Someone said I was returning to square one, teaching writing at night. It’s been about a decade since I passed the creative writing torch at Sheridan College to other authors.(During that time I’ve continued to visit classrooms and libraries and instruct and conduct various workshops.)
But teaching at the Mississauga Living Arts Centre is not the same. Just look at my classroom. It doubles as a visual arts studio. Imagine having to shut the door so we can hear ourselves over the symphony practising across the way. (instead of the cleaning lady vacuuming). A weekly routine was asking the members of the orchestra to clear their palates of drums from our classroom’s front door. Another routine was to collect my attendance papers by walking past a row of parents and their daughters in tutus, most of them reading, some from traditional books, others devices, as they waited for class; later returning these same papers, passing through the same hallway this time listening to classical piano while these children danced, parents still reading outside the door.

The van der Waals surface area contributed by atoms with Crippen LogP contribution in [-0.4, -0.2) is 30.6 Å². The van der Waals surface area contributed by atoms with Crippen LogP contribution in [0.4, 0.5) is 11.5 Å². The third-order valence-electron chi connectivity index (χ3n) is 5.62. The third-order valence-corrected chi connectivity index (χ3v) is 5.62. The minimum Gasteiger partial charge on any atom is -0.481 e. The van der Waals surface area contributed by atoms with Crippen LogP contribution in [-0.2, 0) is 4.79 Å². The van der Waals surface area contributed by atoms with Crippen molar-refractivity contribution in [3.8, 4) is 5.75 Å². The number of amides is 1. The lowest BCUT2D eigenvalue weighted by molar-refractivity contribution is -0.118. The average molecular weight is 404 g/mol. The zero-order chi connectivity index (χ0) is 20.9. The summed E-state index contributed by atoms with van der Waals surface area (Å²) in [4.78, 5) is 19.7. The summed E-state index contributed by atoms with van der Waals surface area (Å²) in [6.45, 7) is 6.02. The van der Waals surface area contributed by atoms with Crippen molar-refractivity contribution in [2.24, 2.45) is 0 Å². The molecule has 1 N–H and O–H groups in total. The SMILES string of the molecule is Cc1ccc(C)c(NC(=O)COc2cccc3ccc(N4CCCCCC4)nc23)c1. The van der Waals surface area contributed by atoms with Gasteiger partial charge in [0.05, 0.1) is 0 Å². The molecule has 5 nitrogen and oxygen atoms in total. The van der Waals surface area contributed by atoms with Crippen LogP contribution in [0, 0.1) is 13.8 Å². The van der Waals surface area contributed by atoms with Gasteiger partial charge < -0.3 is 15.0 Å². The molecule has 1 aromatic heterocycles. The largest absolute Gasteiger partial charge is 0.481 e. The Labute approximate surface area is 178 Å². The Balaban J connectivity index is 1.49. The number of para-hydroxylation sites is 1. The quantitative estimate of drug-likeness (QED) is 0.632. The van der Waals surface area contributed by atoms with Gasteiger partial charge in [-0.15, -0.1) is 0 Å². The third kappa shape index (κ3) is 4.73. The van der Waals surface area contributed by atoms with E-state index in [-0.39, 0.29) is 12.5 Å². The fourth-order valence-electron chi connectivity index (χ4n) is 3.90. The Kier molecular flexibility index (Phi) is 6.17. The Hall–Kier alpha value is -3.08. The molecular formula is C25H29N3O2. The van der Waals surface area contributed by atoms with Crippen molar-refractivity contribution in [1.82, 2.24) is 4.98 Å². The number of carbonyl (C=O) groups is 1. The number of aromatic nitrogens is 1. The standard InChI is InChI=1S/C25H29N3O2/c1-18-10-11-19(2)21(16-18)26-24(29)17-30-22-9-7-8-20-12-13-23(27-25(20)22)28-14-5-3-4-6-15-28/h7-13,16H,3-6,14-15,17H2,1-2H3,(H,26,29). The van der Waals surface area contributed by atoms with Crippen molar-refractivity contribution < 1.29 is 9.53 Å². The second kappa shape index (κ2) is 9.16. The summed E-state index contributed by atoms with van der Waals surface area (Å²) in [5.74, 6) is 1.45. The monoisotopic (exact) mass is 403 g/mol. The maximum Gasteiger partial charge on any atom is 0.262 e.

But it’s never about the setting. It’s not even about the learning that you do when you try to articulate your passion through notes and exercises to your students.
On our last night together four dedicated people,of the original six,shared homemade butter tarts, cinnamon buns, and non-alcoholic bubbly. It is such a privilege to be able to get to know these four individuals so closely over eight weeks. (The cut off number to run a course is five not ten as it is for credit courses at colleges.)
We toasted creativity. I am so delighted not to have to mark and grade stories (the way I would have had to do for a college credit course.)It takes away that level of imposing values and passing judgment on writing just meant to be listened too and celebrated.
To Ryan, Glorien, Sarah and Sneya, thank you for sharing your stories with me.